In a period of economic downturn, businesses are looking to make every penny count in their marketing budget.
It’s widely acknowledged that in order to weather a recession, it is vital to maintain market presence and drive brand loyalty.
Subsequently, more and more people are considering additional or alternative means of marketing their business. As a cost effective option, email marketing has the opportunity to really come into its own.
When done correctly, email marketing can be an invaluable tool in marketing campaigns, here is some of my advice.
As with most things, first impressions can make all the difference in a B2B email campaign! Think about what you are trying to achieve – a badly worded title or an unclear message can instantly turn people off and they fail to see the relevance of your product or service.
Keep the message simple, but tempting. At this level, the aim is to have your email opened, and not simply directed to the rubbish bin. Don’t be anonymous; put your company’s name in the title. Unfortunately 99.9 per cent of people will not look at an email from an unknown source, often believing that it relates to a virus or scam, and the email will once more be relegated to the delete file.
Message is Key
Once an email has been opened, the most important thing to consider is its actual content. First and foremost, it needs to be engaging. Bear in mind most people read streams and streams of emails every day, and are quick to switch off if they are not interested. Be subtle and benefits led in your message – there is nothing worse than overt self promotion. The content is written for your client (or prospective client) – not you!
Ultimately you need to show exactly what it is you can do, be it a service you can offer or a product you can sell, making the benefits clear without carrying a heavy or overt sales pitch.
Targeting the right people with your email campaign is central to its success.
It is more worthwhile to focus on your best prospects, as although email marketing is inexpensive, it can be time consuming if it is not targeted. If you have a large database of customers, potential clients and suppliers, it is worth taking the time to analyse what it is you know about them so that you can send a more relevant message out. For example, high spending customers are more likely to be interested in a loyalty reward scheme, whereas those who haven’t dealt with you in six months are more likely to respond to a product portfolio or service provision update.
It is also important to make sure that your database is kept up to date - stale information is of no use to anybody and mis-directed messages can prove counter productive.
Legally, you are required to give people the opportunity to opt out of generated emails. Those who are not given the choice would normally rather set such emails as junk mail, but with this in place, people feel that they have a choice and ultimately, it is less intrusive. If your email is informative and to the point, very few readers would take the time to un-subscribe anyway.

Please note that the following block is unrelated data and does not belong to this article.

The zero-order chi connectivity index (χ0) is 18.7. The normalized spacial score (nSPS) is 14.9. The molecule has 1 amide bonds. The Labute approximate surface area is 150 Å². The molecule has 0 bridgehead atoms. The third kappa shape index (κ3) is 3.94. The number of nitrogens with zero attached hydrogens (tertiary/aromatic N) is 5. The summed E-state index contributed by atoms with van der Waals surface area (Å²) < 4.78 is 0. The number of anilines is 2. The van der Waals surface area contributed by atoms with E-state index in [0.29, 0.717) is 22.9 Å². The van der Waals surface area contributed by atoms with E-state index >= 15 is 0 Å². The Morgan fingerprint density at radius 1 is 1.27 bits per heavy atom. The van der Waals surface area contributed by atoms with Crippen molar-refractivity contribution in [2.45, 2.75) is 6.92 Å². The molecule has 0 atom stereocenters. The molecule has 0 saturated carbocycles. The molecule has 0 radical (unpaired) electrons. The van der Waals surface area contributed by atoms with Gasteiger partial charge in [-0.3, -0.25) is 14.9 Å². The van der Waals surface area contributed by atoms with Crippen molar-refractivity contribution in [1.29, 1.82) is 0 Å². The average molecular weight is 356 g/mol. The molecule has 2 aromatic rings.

A picture speaks a thousand words
When used correctly, high quality imagery can be priceless. Pictures instantly draw a reader in, add interest and can tell a story, all in the blink of an eye. Put simply, pictures can provide the hook to stop your email being deleted. Remember to use low-res images, as large files can clog up an inbox, and will probably never get opened. Don’t go over the top; keep the design simple, choose your imagery well, and don’t allow the email to become too ‘busy’ or cluttered.
HTML vs. plain text
HTML emails can look very professional, making them appear like a web page in format and enabling the use of pictures and graphics etc. However some email programmes won’t be able to read it, so your email message can be lost. Differences in systems can also affect the email’s readability. This can mean that your carefully constructed and beautifully presented email masterpiece may look nothing like you originally intended.
On the flip side, some people will think that plain text emails look too plain and functional, rather than arresting and compelling. A good compromise is to incorporate a “show in plain text” button into your html page to change the set-up. It is also important to remember that some recipients may not accept HTML emails at all and some people will not even open them, as it is possible to hide viruses within the email codes.
It’s vitally important for you to work out what it is that you hope to achieve with your campaign, and then choose the right format for your needs.
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